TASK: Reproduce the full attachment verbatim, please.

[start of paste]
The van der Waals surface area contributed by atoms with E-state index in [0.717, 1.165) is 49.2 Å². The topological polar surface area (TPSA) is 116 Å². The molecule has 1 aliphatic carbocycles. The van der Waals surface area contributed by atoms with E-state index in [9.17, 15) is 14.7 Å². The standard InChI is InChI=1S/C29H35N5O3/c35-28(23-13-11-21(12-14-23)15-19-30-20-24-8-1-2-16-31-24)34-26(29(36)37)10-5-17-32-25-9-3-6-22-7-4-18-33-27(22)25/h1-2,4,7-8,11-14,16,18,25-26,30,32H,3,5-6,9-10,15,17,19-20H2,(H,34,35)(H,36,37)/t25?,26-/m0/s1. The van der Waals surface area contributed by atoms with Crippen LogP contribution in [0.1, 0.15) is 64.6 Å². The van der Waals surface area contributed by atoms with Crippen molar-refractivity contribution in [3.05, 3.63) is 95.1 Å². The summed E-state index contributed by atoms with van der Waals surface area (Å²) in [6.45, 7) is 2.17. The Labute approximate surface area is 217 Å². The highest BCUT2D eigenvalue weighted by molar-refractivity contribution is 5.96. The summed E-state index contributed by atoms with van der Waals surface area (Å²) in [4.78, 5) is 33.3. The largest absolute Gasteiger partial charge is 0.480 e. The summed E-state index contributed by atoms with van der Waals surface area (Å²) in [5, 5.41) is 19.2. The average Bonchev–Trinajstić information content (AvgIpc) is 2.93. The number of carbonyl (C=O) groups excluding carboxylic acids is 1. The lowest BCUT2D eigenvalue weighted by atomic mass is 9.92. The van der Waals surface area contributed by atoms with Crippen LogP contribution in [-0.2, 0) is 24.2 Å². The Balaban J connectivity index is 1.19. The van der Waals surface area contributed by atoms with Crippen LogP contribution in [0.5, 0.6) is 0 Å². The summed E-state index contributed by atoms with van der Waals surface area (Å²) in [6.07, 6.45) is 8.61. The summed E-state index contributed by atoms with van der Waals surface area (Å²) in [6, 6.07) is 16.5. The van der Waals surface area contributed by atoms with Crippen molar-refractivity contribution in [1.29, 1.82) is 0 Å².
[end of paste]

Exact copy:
The van der Waals surface area contributed by atoms with E-state index in [0.717, 1.165) is 49.2 Å². The topological polar surface area (TPSA) is 116 Å². The molecule has 1 aliphatic carbocycles. The van der Waals surface area contributed by atoms with E-state index in [9.17, 15) is 14.7 Å². The standard InChI is InChI=1S/C29H35N5O3/c35-28(23-13-11-21(12-14-23)15-19-30-20-24-8-1-2-16-31-24)34-26(29(36)37)10-5-17-32-25-9-3-6-22-7-4-18-33-27(22)25/h1-2,4,7-8,11-14,16,18,25-26,30,32H,3,5-6,9-10,15,17,19-20H2,(H,34,35)(H,36,37)/t25?,26-/m0/s1. The van der Waals surface area contributed by atoms with Crippen LogP contribution in [0.1, 0.15) is 64.6 Å². The van der Waals surface area contributed by atoms with Crippen molar-refractivity contribution in [3.05, 3.63) is 95.1 Å². The summed E-state index contributed by atoms with van der Waals surface area (Å²) in [6.45, 7) is 2.17. The Labute approximate surface area is 217 Å². The highest BCUT2D eigenvalue weighted by molar-refractivity contribution is 5.96. The summed E-state index contributed by atoms with van der Waals surface area (Å²) in [4.78, 5) is 33.3. The largest absolute Gasteiger partial charge is 0.480 e. The summed E-state index contributed by atoms with van der Waals surface area (Å²) in [5, 5.41) is 19.2. The average Bonchev–Trinajstić information content (AvgIpc) is 2.93. The number of carbonyl (C=O) groups excluding carboxylic acids is 1. The lowest BCUT2D eigenvalue weighted by atomic mass is 9.92. The van der Waals surface area contributed by atoms with Crippen LogP contribution in [-0.2, 0) is 24.2 Å². The Balaban J connectivity index is 1.19. The van der Waals surface area contributed by atoms with Crippen LogP contribution in [0.5, 0.6) is 0 Å². The summed E-state index contributed by atoms with van der Waals surface area (Å²) in [6.07, 6.45) is 8.61. The summed E-state index contributed by atoms with van der Waals surface area (Å²) in [6, 6.07) is 16.5. The van der Waals surface area contributed by atoms with Crippen molar-refractivity contribution in [1.29, 1.82) is 0 Å².